Speaking to reporters on Sunday December 11 in the wake of an hours-long island-wide power outage the previous evening, Ratanayake said he will be the definite winner at a future presidential poll.

“I announced [my intention to run] officially on December 07, my birthday. I’m definitely coming as a presidential candidate. That’s not all, I’m the definite president at a future presidential election,” he said.

Ratnayake, in his first media appearance in months, was responding to questions about newspaper advertisements published on December 07 announcing his future candidacy.

Sri Lanka’s parliament on May 24 opted to remove the former chairman of the Public Utilities Commission of Sri Lanka (PUCSL), with 123 members voting in favour. This marked the first time a head of an independent government commission was sacked by Sri Lanka’s parliament.

Power & Energy Minister Kanchana Wijesekara, who had been at loggerheads with the regulatory chief, said at the time that the official had acted obstinately without the concurrence of fellow commission members.

The minister levelled five charges against Ratnayake, the first twoof  which were based on a February 10 verdict by the Court of Appeal rejecting an application filed by the offiical against an electricity tariff hike. Opposition legislators slammed the decision saying it undermined independent commissions.

Ratnayake’s presidential ambitions have been known for some time. A day before parliament voted to remove him, he told reporters: “If I can change the country, I will definitely join politics, because my intention is to serve the people and what is right.”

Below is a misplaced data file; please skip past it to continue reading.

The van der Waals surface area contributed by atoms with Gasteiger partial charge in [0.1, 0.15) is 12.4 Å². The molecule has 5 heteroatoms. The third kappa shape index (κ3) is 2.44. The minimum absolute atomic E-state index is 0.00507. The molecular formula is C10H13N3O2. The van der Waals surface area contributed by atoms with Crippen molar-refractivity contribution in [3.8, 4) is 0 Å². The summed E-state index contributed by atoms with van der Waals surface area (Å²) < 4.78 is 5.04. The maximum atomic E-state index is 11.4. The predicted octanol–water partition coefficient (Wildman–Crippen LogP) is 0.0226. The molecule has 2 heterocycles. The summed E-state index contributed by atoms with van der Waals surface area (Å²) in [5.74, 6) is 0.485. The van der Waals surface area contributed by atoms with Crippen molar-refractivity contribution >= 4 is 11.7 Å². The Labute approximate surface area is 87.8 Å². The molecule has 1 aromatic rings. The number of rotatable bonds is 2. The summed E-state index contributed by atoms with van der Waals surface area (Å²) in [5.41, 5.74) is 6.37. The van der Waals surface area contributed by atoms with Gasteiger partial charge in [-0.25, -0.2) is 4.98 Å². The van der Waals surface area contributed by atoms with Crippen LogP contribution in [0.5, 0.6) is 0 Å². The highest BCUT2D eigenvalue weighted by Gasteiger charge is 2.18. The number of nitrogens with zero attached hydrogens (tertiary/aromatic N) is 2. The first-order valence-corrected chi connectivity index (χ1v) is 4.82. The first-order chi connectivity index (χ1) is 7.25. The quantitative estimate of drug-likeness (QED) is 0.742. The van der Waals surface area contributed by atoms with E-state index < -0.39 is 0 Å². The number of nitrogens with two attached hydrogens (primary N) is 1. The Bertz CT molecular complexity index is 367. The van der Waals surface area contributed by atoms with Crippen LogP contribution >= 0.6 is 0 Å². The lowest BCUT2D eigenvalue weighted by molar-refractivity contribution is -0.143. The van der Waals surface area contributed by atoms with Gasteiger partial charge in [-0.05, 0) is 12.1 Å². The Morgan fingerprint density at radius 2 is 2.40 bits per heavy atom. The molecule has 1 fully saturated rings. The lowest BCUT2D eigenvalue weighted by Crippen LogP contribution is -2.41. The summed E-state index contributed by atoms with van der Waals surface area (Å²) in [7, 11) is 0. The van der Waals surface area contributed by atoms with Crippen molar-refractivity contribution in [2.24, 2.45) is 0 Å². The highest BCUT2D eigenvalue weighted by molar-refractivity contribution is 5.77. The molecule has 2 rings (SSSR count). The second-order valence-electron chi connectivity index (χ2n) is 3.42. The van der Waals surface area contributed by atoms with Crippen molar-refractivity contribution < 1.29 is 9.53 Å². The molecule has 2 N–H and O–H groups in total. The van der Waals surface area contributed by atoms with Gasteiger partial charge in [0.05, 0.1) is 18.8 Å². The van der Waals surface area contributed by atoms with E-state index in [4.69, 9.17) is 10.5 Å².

Ratnayake had blocked delayed a tariff hike in early 2023, resulting in losses to the state-run Ceylon Electricity Board (CEB), Minister Wijesekara claimed at the time. The PUCSL had als onot enabled tariff hikes for nine years, requiring its governing law to be changed, Wijesekera said.

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Sri Lanka wants university research to lead to commercially viable products

ECONOMYNEXT – Sri Lanka’s ministry of industries wants to ensure commercially-ready products and services are produced by university research, by facilitating partnerships with factories and entrepreneurs.

After a currency crisis, Sri Lanka’s government is in a drive to boost its trade balance by increasing exports.

“Our export basket hasn’t changed recently, partly because our small and medium entrepreneurs don’t have sufficient research and development facilities (like the multinationals) to innovate their products for the export market,” Additional Secretary of the Ministry of Industries, Chaminda Pathiraja said.

“At the same time, state universities and research institutes produce a large amount of research findings yearly, which end up sitting in those institutions; they don’t reach the industry,” Pathiraja said at a press briefing to announce a program on commercialization of new products and research, to be held tomorrow at the Waters Edge.

The networking forum will bring innovators and manufacturers together to focus on the commercialization of research for the value added tea, coir, spice, dairy products, gem and jewellery and packaging products industries.

“We want to encourage collaboration, through programs like our University Business League etc, so that the research output can be commercialized, and what is produced by our factories can increase in quantity and quality. We must focus on the export market.”

The objective of this program, he said, was to reduce the gap in acquiring innovators’ ideas and skills by the investors, and ultimately boost the manufacturing sector’s efficiency in alignment with the export market.

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Sri Lanka rupee opens at 327.00/50 to the US dollar

ECONOMYNEXT – Sri Lanka’s rupee opened at 327.00/50 to the US dollar on Monday, from 327.00/30 Friday, dealers said.

On the Colombo Stock Exchange, both indices opened up: The All Share Price Index 0.28 percent at 10,823, and the S&P SL20 0.35 percent at 3,113.85.

Bond yields were up.

A bond maturing on 01.08.2026 was quoted at 14.05/20 percent from 14.05/15 percent.

A bond maturing on 15.01.2027 was quoted at 14.05/20 percent from 14.10/25 percent.

A bond maturing on 01.07.2028 was quoted at 14.20/50 percent from 14.20/35 percent.